In an effort to appear more feminine to Angel, Buffy has dressed as a noblewoman from the time period of the late 1700s before Angel was turned into a vampire. As a result of her choice of costume, she has no powers, and doesn’t remember who she is. Additionally, she has no understanding of the current time period. For example, when she sees a car coming down the street, she thinks it is a monster. Xander has also forgotten his past, but because he is dressed as a soldier, he takes on the role of protector, usually reserved for Buffy. Willow, who originally dressed up like she was going to a nightclub, opted to cover herself with a sheet, and go trick-or-treating as a ghost. Due to her choice of costume, she has retained all of her memories, and goes in search of Giles, in order to find out what can be done to put an end to the mayhem. When Willow tells Giles what has happened, and the name of the costume shop, he sets off to find his old friend. During their confrontation, Ethan calls Giles by the nickname ‘ripper’; it is the first time that name is ever associated with Buffy’s watcher. Furthermore, while verbally and physically insisting that Ethan reverse the spell, the viewer is treated to a much darker version of Giles that has not been previously seen in the series.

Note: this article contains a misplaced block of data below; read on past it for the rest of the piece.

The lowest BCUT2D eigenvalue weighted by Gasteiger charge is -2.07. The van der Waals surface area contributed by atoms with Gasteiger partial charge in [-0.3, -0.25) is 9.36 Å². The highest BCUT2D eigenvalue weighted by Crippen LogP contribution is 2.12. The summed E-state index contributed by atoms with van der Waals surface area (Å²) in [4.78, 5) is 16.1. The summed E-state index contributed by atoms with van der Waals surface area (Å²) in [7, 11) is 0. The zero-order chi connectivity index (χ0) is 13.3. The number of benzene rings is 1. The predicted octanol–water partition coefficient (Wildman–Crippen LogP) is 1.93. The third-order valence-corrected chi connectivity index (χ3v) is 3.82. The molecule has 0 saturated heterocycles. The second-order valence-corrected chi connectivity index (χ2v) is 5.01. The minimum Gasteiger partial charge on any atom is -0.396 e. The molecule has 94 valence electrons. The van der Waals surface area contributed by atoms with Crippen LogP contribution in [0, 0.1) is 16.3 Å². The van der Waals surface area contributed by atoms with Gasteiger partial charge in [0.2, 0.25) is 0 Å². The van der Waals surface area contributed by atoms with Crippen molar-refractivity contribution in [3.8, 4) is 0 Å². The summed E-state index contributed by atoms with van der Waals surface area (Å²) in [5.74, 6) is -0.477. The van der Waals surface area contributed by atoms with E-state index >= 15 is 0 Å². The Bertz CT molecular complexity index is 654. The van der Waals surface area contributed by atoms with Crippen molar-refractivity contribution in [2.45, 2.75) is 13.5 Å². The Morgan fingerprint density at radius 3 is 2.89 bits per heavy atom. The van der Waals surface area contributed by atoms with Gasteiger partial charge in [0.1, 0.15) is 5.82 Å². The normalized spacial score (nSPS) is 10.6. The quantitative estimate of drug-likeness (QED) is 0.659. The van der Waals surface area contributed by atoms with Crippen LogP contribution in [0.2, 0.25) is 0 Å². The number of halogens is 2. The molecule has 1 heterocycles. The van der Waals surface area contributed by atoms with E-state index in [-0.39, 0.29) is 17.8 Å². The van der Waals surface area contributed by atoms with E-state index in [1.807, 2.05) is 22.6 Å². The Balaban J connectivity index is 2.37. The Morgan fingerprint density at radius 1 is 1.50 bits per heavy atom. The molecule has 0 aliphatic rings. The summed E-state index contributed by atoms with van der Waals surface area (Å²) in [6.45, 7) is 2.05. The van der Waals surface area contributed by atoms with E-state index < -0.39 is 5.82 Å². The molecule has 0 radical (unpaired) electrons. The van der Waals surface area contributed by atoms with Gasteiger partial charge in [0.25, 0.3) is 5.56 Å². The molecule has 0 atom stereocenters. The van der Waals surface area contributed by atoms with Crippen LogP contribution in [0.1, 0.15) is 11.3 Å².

Will Giles force Ethan to reverse the spell? If he doesn’t, what can be done to change everyone back to their former selves? What will be the extent of the damage if the spell can be reversed? Those questions, and more will be answered by the conclusion of the second season’s, Halloween themed episode; one of only three Buffy episodes to be based on Halloween. Furthermore, the character of Ethan Rayne would return to appear in three more Buffy episodes: “The Dark Age” (1997), “Band Candy” (1998), and “A New Man,” (2000).
“Buffy the Vampire Slayer” was created by Oscar nominee, Joss Whedon (Toy Story). The series premiered, as a mid-season replacement, on March 10, 1997, and concluded at the end of its seventh season on May 20, 2003. “Halloween” premiered on October 27, 1997. The forty-four minute episode was directed by Bruce Seth Green (Angel), and written by Carl Ellsworth (The Last House on the Left). Additional contributions to the writing of the episode are credited to Rob Des Hotel (That ’70s Show), and Dean Batali (Ties That Bind), as executive story editors. If you’re like me, and couldn’t miss an episode when Buffy had its original run on television, but haven’t seen it in a while, this is a fun episode to watch, at this time of year.